Lois Lerner’s lost e-mails are most likely gone forever.
In the wake of the news that a computer crash destroyed over two years’ worth of Lois Lerner’s e-mails, House Oversight Committee chairman Darrell Issa on Tuesday subpoenaed her hard drive. Unfortunately, according to a source in the IRS’s IT department, that subpoena is unlikely to turn up much.
As a matter of practice, says the source, the IRS discards damaged hard drives after wiping them of all data. ”If we can run them, we have to wipe them,” he says. If they will not run, the agency destroys them completely by magnetically degaussing them.
In both cases, the damaged hard drives are disposed of. “You’re not supposed to keep them around,” the source says. “You destroy the data.”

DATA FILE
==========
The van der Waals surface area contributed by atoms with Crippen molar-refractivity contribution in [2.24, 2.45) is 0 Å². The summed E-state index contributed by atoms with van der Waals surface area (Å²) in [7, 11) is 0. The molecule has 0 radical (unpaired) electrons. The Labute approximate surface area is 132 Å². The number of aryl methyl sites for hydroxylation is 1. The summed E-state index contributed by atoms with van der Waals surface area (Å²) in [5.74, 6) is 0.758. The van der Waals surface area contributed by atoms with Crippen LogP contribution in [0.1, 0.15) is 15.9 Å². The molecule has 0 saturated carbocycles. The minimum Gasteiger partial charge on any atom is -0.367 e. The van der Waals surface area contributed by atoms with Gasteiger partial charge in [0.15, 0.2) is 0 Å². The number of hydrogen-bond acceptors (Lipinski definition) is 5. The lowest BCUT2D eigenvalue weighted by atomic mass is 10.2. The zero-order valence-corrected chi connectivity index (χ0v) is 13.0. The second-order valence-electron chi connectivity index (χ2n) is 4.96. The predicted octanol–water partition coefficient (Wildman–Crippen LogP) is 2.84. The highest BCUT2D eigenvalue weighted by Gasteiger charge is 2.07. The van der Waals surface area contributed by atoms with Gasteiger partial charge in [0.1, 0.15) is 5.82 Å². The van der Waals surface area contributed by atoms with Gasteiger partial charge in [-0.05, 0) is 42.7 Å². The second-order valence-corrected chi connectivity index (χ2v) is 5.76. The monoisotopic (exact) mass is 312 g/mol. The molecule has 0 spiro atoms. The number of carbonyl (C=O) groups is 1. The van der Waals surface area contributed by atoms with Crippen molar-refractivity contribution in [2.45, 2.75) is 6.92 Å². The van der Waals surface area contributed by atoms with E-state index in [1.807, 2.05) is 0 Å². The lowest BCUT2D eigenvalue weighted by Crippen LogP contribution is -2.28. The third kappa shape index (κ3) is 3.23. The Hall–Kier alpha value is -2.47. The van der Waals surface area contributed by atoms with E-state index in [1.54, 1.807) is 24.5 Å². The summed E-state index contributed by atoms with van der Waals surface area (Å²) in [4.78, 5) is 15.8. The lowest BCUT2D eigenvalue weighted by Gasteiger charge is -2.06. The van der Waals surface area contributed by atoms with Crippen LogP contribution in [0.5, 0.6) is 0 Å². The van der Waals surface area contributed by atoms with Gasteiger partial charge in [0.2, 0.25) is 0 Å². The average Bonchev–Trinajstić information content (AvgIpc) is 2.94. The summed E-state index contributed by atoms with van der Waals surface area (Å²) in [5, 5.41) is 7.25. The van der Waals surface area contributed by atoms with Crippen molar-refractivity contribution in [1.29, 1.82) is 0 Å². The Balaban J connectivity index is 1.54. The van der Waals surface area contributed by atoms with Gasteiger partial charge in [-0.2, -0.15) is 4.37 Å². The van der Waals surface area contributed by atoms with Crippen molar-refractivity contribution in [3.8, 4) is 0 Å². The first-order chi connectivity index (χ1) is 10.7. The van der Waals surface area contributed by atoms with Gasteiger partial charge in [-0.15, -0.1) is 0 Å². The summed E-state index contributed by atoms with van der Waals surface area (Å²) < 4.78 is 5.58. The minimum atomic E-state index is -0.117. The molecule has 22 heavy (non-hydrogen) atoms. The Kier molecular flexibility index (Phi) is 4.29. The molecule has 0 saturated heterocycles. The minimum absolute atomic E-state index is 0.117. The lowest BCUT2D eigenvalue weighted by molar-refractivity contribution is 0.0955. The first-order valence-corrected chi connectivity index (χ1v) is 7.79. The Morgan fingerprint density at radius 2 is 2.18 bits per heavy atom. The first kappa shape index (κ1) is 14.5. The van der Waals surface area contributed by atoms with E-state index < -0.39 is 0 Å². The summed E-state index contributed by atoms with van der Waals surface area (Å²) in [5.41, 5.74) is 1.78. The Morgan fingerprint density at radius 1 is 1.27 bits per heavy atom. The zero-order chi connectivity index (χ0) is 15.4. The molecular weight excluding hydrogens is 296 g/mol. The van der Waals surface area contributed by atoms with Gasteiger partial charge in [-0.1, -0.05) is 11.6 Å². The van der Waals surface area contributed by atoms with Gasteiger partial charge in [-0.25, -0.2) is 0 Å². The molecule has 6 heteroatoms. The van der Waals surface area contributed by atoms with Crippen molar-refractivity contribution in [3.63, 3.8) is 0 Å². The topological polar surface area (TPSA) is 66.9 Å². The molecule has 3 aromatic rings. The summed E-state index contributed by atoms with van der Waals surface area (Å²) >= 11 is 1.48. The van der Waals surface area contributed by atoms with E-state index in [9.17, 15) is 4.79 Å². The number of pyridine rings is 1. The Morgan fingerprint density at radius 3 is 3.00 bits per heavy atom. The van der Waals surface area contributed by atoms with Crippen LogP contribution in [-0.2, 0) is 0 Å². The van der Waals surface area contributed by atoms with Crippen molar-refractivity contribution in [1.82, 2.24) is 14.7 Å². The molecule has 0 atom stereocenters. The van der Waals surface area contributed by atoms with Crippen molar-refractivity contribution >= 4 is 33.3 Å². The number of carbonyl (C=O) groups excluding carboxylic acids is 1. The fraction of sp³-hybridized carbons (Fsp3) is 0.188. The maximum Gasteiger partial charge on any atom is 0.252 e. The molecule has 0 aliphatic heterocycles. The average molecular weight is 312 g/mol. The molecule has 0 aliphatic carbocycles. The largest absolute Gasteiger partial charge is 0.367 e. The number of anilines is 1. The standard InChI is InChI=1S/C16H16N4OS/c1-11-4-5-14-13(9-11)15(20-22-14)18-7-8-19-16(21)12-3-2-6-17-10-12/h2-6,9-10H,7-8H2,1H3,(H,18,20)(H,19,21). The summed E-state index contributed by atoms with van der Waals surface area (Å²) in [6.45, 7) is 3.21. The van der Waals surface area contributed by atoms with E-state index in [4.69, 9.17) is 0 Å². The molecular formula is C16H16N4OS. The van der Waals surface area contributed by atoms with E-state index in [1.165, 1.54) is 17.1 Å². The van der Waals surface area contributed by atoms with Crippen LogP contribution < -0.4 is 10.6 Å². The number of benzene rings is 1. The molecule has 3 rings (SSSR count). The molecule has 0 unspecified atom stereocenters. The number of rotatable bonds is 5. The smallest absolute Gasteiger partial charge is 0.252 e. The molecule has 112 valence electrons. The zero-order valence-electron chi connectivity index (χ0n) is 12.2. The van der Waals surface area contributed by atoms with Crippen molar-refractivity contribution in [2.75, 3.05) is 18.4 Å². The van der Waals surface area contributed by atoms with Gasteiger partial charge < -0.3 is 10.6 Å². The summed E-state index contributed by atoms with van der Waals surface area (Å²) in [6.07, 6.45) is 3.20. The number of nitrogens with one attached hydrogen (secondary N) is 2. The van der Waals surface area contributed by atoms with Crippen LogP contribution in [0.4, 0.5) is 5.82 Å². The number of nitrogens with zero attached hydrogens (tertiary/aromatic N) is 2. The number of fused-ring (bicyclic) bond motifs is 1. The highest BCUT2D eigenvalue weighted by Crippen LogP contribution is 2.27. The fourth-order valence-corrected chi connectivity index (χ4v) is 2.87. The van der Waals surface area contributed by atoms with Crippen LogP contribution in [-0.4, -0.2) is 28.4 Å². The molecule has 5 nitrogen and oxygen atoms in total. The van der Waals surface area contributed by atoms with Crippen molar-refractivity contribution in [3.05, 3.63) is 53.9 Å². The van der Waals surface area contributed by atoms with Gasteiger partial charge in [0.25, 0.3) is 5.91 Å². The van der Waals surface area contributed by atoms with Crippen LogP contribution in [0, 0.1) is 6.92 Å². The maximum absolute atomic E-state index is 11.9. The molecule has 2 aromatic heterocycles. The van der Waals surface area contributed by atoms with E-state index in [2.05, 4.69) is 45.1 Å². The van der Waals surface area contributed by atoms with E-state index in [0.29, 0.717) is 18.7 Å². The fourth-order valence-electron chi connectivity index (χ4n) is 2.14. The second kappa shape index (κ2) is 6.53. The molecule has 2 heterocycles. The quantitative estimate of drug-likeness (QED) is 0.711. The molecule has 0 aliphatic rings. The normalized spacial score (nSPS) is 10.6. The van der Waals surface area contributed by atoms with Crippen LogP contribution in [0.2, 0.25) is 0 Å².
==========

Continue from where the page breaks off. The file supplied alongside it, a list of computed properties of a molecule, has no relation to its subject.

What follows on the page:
That apparently is part of a standard government procedure, but the revelation is sure to roil Republican lawmakers who had hoped there would be some way to recover the e-mails that the IRS said the computer crash had destroyed.
It is also part of a broader problem: Government record-keeping practices aren’t very good. At the IRS, servers are backed up for only six months and more permanent record keeping is, it appears, an individual responsibility, with agency employees instructed to print hard copies of documents that may be subject to freedom-of-information requests.